NEW YORK (AP) - The NFL plans to talk to teams about how practices are conducted following a 73 percent increase in concussions during preseason workouts in 2017.
Executive vice president Jeff Miller said Friday that data from the league's annual preliminary report on injuries will be discussed with coaches and general managers to try to understand how preseason practice concussions jumped to a five-year high of 45 from 26 in 2016.
The overall number of concussions sustained in practice, including the regular season, jumped to 56 from 32 a year earlier.
"This is an important aspect of the work we'll be doing between now and the (February) combine and not just with medical experts, but obviously how practices are run at the club level is something that's going to involve the coaches and general managers and others who are on site," Miller said.
"One of our obligations is to share this data ... take a look at the different drills that they're running, potentially, and inform them of where we see the highest level of injuries on particular drills across the league."
Part of the reason for the NFL's concern is the sharp increase coming after two straight years of declines. And in the preseason, there were almost as many injuries in practice (45) as there were in games (46), according to data gathered by IQVIA, a company hired by the NFL.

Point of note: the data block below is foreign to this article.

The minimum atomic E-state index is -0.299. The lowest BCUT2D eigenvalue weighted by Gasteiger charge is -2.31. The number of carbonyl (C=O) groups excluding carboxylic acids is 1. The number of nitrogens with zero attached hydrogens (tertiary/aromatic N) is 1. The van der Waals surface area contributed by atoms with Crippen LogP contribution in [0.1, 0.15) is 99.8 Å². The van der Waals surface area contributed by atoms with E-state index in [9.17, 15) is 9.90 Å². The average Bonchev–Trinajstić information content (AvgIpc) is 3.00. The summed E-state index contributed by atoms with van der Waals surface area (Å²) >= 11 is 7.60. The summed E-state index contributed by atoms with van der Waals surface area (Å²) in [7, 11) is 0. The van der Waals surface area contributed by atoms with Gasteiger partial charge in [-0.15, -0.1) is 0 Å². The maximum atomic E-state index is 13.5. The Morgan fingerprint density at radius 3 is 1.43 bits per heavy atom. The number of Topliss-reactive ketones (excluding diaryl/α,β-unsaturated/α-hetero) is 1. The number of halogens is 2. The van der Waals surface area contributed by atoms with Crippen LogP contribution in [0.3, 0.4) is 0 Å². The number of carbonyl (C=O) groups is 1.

"We also have looked into that in terms of when in the preseason it is occurring and even to the level of what types of drills may be involved in producing that," said Dr. Allen Sills, the NFL's chief medical officer. "I think that's an obvious point of emphasis for us is to take that data and go back to the clubs on an individual basis."
Sills said the league was disappointed about the overall increase in concussions to 281, also a five-year high for practices and games during the preseason and regular season. That number was 243 for the 2016 season - a significant drop from 275 in 2015.
The effort to reduce the total number will include the focus on the preseason injuries, conversations with the competition committee and work on protective equipment, Sills said.
"We take this as a challenge because we're not going to be satisfied until we drive that number much lower," Sills said.
The league said most of the concussions sustained by quarterbacks have come from the backs of helmets hitting the turf, so that will be one of the focal points for trying to improve equipment.
Sills said the league was encouraged by an increase in the percentage of evaluations of concussions that are reported by players. Of the 483 evaluations, 26 percent were self-reported during the 2017 season compared to 19 percent the previous year.
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